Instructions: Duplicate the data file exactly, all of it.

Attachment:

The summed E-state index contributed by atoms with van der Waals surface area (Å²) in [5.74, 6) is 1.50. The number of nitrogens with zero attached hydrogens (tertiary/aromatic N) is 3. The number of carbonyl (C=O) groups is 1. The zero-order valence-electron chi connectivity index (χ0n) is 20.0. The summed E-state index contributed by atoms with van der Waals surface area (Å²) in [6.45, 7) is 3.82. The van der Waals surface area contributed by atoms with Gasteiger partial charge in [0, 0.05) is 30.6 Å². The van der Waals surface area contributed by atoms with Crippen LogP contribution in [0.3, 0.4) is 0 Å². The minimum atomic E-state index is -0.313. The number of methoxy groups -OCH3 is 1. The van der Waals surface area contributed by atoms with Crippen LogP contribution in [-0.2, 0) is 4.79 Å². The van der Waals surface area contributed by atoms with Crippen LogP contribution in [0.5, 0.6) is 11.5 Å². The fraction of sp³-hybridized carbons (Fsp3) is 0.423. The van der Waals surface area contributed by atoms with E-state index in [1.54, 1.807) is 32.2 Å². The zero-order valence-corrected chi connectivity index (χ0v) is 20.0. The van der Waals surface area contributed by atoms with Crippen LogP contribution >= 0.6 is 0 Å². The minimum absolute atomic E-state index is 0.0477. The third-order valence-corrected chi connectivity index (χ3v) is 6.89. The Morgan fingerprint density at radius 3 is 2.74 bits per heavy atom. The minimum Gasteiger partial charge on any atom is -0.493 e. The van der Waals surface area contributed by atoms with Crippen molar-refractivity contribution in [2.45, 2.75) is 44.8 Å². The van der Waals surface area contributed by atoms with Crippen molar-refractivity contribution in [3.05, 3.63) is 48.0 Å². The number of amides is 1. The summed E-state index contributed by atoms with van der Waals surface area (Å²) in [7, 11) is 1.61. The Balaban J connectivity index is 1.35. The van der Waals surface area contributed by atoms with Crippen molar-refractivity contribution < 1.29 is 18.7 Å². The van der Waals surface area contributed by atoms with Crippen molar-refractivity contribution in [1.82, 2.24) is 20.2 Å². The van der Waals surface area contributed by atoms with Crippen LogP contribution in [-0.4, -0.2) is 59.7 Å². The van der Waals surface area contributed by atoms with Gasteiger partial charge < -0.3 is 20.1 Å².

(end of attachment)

The summed E-state index contributed by atoms with van der Waals surface area (Å²) in [5.74, 6) is 1.50. The number of nitrogens with zero attached hydrogens (tertiary/aromatic N) is 3. The number of carbonyl (C=O) groups is 1. The zero-order valence-electron chi connectivity index (χ0n) is 20.0. The summed E-state index contributed by atoms with van der Waals surface area (Å²) in [6.45, 7) is 3.82. The van der Waals surface area contributed by atoms with Gasteiger partial charge in [0, 0.05) is 30.6 Å². The van der Waals surface area contributed by atoms with Crippen LogP contribution in [0.3, 0.4) is 0 Å². The minimum atomic E-state index is -0.313. The number of methoxy groups -OCH3 is 1. The van der Waals surface area contributed by atoms with Crippen LogP contribution in [-0.2, 0) is 4.79 Å². The van der Waals surface area contributed by atoms with Crippen LogP contribution in [0.5, 0.6) is 11.5 Å². The fraction of sp³-hybridized carbons (Fsp3) is 0.423. The van der Waals surface area contributed by atoms with E-state index in [1.54, 1.807) is 32.2 Å². The zero-order valence-corrected chi connectivity index (χ0v) is 20.0. The van der Waals surface area contributed by atoms with Crippen LogP contribution >= 0.6 is 0 Å². The minimum absolute atomic E-state index is 0.0477. The third-order valence-corrected chi connectivity index (χ3v) is 6.89. The Morgan fingerprint density at radius 3 is 2.74 bits per heavy atom. The minimum Gasteiger partial charge on any atom is -0.493 e. The van der Waals surface area contributed by atoms with Crippen molar-refractivity contribution in [2.45, 2.75) is 44.8 Å². The van der Waals surface area contributed by atoms with Crippen molar-refractivity contribution in [3.05, 3.63) is 48.0 Å². The number of amides is 1. The summed E-state index contributed by atoms with van der Waals surface area (Å²) in [7, 11) is 1.61. The Balaban J connectivity index is 1.35. The van der Waals surface area contributed by atoms with Crippen molar-refractivity contribution < 1.29 is 18.7 Å². The van der Waals surface area contributed by atoms with Crippen molar-refractivity contribution in [1.82, 2.24) is 20.2 Å². The van der Waals surface area contributed by atoms with Crippen LogP contribution in [-0.4, -0.2) is 59.7 Å². The van der Waals surface area contributed by atoms with Gasteiger partial charge < -0.3 is 20.1 Å².